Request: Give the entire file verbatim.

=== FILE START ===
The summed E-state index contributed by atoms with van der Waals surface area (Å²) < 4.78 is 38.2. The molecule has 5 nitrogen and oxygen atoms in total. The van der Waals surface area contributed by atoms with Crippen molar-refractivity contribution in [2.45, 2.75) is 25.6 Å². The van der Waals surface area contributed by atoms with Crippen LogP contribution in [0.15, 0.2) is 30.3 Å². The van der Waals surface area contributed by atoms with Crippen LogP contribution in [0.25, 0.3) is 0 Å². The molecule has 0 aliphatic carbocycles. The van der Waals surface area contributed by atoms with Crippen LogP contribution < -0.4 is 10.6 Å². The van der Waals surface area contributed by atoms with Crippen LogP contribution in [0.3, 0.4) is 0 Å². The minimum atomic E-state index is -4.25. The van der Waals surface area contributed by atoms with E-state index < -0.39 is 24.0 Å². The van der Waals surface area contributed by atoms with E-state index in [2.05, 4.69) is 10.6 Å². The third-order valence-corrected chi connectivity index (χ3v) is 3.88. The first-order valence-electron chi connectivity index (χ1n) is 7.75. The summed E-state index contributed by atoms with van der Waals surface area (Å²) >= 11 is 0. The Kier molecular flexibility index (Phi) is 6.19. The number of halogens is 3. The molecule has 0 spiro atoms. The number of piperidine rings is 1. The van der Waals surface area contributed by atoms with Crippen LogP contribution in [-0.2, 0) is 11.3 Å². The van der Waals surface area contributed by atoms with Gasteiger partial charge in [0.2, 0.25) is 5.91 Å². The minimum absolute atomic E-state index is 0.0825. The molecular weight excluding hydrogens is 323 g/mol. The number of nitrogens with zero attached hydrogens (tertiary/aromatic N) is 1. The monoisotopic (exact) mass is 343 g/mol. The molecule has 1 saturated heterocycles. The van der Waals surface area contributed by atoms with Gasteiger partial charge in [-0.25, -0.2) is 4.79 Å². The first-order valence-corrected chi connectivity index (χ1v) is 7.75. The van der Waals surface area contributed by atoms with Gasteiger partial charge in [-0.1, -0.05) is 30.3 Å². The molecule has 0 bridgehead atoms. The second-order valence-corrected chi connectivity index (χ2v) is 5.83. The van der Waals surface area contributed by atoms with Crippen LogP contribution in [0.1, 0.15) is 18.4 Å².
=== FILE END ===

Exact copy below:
The summed E-state index contributed by atoms with van der Waals surface area (Å²) < 4.78 is 38.2. The molecule has 5 nitrogen and oxygen atoms in total. The van der Waals surface area contributed by atoms with Crippen molar-refractivity contribution in [2.45, 2.75) is 25.6 Å². The van der Waals surface area contributed by atoms with Crippen LogP contribution in [0.15, 0.2) is 30.3 Å². The van der Waals surface area contributed by atoms with Crippen LogP contribution in [0.25, 0.3) is 0 Å². The molecule has 0 aliphatic carbocycles. The van der Waals surface area contributed by atoms with Crippen LogP contribution < -0.4 is 10.6 Å². The van der Waals surface area contributed by atoms with Crippen LogP contribution in [0.3, 0.4) is 0 Å². The minimum atomic E-state index is -4.25. The van der Waals surface area contributed by atoms with E-state index < -0.39 is 24.0 Å². The van der Waals surface area contributed by atoms with E-state index in [2.05, 4.69) is 10.6 Å². The third-order valence-corrected chi connectivity index (χ3v) is 3.88. The first-order valence-electron chi connectivity index (χ1n) is 7.75. The summed E-state index contributed by atoms with van der Waals surface area (Å²) >= 11 is 0. The Kier molecular flexibility index (Phi) is 6.19. The number of halogens is 3. The molecule has 0 spiro atoms. The number of piperidine rings is 1. The van der Waals surface area contributed by atoms with Crippen LogP contribution in [-0.2, 0) is 11.3 Å². The van der Waals surface area contributed by atoms with Gasteiger partial charge in [0.2, 0.25) is 5.91 Å². The minimum absolute atomic E-state index is 0.0825. The molecular weight excluding hydrogens is 323 g/mol. The number of nitrogens with zero attached hydrogens (tertiary/aromatic N) is 1. The monoisotopic (exact) mass is 343 g/mol. The molecule has 1 saturated heterocycles. The van der Waals surface area contributed by atoms with Gasteiger partial charge in [-0.25, -0.2) is 4.79 Å². The first-order valence-corrected chi connectivity index (χ1v) is 7.75. The van der Waals surface area contributed by atoms with Gasteiger partial charge in [-0.1, -0.05) is 30.3 Å². The molecule has 0 bridgehead atoms. The second-order valence-corrected chi connectivity index (χ2v) is 5.83. The van der Waals surface area contributed by atoms with Crippen LogP contribution in [0.1, 0.15) is 18.4 Å².